Ms. Horsfall’s first book, Play Lightly on the Earth: Nature Activities for Children 3 to 9 Years Old (Dawn, 1997), won a Parent’s Guide to Children’s Media Award (1998). Her most recent joke-and-riddle books, all published by Sterling Publishing Co., Inc., include: Giggle Fit: Dinosaur Jokes (2003), Giggle Fit: Funny Riddles (2003), Super Goofy Jokes (2004), Kids’ Kookiest Knock-Knocks (2006), and Giggle Fit: Bug Jokes (2006).
Amy Houts is the award-winning author of more than ten books for young people.
Her prize-winning books include Dora the Explorer: Safety (Learning Horizons, 2004), which was awarded Creative Child magazine’s “Seal of Excellence,” and Winifred Witch and Her Very Own Cat (Dalmatian Press, 2001), which won second place in the Best Juvenile Book category for the Missouri Writers’ Guild. Cooking Around the Calendar with Kids (Instructors Unlimited, 2001) was winner of the Missouri Writers’ Guild Walter Williams Major Work Award.
Her recent books include The 100th Day of School (2007), Symmetry Crafts (2007), and Make An Animal Craft (2007), all published by Pearson Learning Group.
Ms. Houts’s numerous short stories, nonfiction articles, poetry, and plays have appeared in Ladybug, Babybug, Lollipops, and Holidays and Seasonal Celebrations. She has also written adult nonfiction for Unity, VFW, and Rural Missouri.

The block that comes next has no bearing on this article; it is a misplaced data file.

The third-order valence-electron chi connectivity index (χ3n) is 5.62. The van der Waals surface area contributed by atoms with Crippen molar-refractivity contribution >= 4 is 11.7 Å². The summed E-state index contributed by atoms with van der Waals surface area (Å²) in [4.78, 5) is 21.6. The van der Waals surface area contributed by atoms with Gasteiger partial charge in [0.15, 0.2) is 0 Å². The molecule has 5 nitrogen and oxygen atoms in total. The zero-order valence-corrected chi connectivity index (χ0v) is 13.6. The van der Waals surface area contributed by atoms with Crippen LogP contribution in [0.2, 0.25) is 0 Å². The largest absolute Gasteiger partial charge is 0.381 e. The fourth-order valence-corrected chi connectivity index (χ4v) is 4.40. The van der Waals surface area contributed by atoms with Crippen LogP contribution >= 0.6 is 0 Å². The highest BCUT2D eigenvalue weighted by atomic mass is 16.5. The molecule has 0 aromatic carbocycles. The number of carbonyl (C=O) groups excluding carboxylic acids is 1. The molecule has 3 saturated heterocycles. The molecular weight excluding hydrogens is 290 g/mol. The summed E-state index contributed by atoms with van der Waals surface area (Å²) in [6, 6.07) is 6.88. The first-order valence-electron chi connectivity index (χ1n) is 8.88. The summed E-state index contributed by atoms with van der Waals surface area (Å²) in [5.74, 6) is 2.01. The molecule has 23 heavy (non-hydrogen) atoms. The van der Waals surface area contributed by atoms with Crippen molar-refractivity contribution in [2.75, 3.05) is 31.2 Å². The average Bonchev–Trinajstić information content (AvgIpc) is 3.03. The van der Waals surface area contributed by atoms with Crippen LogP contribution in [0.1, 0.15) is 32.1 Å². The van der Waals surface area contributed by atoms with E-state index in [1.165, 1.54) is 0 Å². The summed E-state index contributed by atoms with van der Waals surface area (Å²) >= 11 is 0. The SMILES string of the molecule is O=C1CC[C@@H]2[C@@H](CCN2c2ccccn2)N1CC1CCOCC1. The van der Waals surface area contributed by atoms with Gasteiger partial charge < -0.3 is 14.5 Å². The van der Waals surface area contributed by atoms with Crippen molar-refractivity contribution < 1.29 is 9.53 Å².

More than 250 of her articles have appeared in her local newspaper, where Ms. Houts spent six years as a features writer/reporter.
Gail Jarrow began her publishing career by combining her love of science and writing.
After earning her bachelor’s degree from Duke University, Ms. Jarrow taught mathematics and science to grades four through eight for five years. Then she earned a master’s degree from Dartmouth College and took advanced courses in writing and editing at Cornell University. She took the final step in her preparation for publication when she enrolled in the Institute’s course, Writing for Children and Teenagers.
As a student, Ms. Jarrow sold children’s science magazine articles and a short story. Since then she has sold both fiction and nonfiction to magazines such as Highlights for Children, Child Life, Spider, Faces, and Cricket.